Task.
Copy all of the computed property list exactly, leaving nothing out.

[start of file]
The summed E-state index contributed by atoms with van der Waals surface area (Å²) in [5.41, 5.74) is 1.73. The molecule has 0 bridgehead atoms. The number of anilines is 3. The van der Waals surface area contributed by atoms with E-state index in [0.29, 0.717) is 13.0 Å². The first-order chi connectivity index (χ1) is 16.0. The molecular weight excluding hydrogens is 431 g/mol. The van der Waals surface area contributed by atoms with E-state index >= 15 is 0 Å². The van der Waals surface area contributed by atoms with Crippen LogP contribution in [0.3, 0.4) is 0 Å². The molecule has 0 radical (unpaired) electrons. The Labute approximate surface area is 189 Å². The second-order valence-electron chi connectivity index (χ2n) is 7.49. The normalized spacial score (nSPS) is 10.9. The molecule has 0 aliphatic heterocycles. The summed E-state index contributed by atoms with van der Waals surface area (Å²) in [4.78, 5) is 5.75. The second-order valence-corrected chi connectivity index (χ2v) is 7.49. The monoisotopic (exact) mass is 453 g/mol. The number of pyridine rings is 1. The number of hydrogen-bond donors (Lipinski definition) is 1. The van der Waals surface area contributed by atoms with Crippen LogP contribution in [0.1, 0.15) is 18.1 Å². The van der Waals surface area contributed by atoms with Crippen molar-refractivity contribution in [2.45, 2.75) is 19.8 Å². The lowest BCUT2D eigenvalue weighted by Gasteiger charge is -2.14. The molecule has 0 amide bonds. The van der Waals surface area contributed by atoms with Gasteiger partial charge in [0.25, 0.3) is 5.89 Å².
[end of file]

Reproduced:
The summed E-state index contributed by atoms with van der Waals surface area (Å²) in [5.41, 5.74) is 1.73. The molecule has 0 bridgehead atoms. The number of anilines is 3. The van der Waals surface area contributed by atoms with E-state index in [0.29, 0.717) is 13.0 Å². The first-order chi connectivity index (χ1) is 16.0. The molecular weight excluding hydrogens is 431 g/mol. The van der Waals surface area contributed by atoms with E-state index >= 15 is 0 Å². The van der Waals surface area contributed by atoms with Crippen LogP contribution in [0.3, 0.4) is 0 Å². The molecule has 0 radical (unpaired) electrons. The Labute approximate surface area is 189 Å². The second-order valence-electron chi connectivity index (χ2n) is 7.49. The normalized spacial score (nSPS) is 10.9. The molecule has 0 aliphatic heterocycles. The summed E-state index contributed by atoms with van der Waals surface area (Å²) in [4.78, 5) is 5.75. The second-order valence-corrected chi connectivity index (χ2v) is 7.49. The monoisotopic (exact) mass is 453 g/mol. The number of pyridine rings is 1. The number of hydrogen-bond donors (Lipinski definition) is 1. The van der Waals surface area contributed by atoms with Crippen LogP contribution in [0.1, 0.15) is 18.1 Å². The van der Waals surface area contributed by atoms with Crippen molar-refractivity contribution in [2.45, 2.75) is 19.8 Å². The lowest BCUT2D eigenvalue weighted by Gasteiger charge is -2.14. The molecule has 0 amide bonds. The van der Waals surface area contributed by atoms with Gasteiger partial charge in [0.25, 0.3) is 5.89 Å².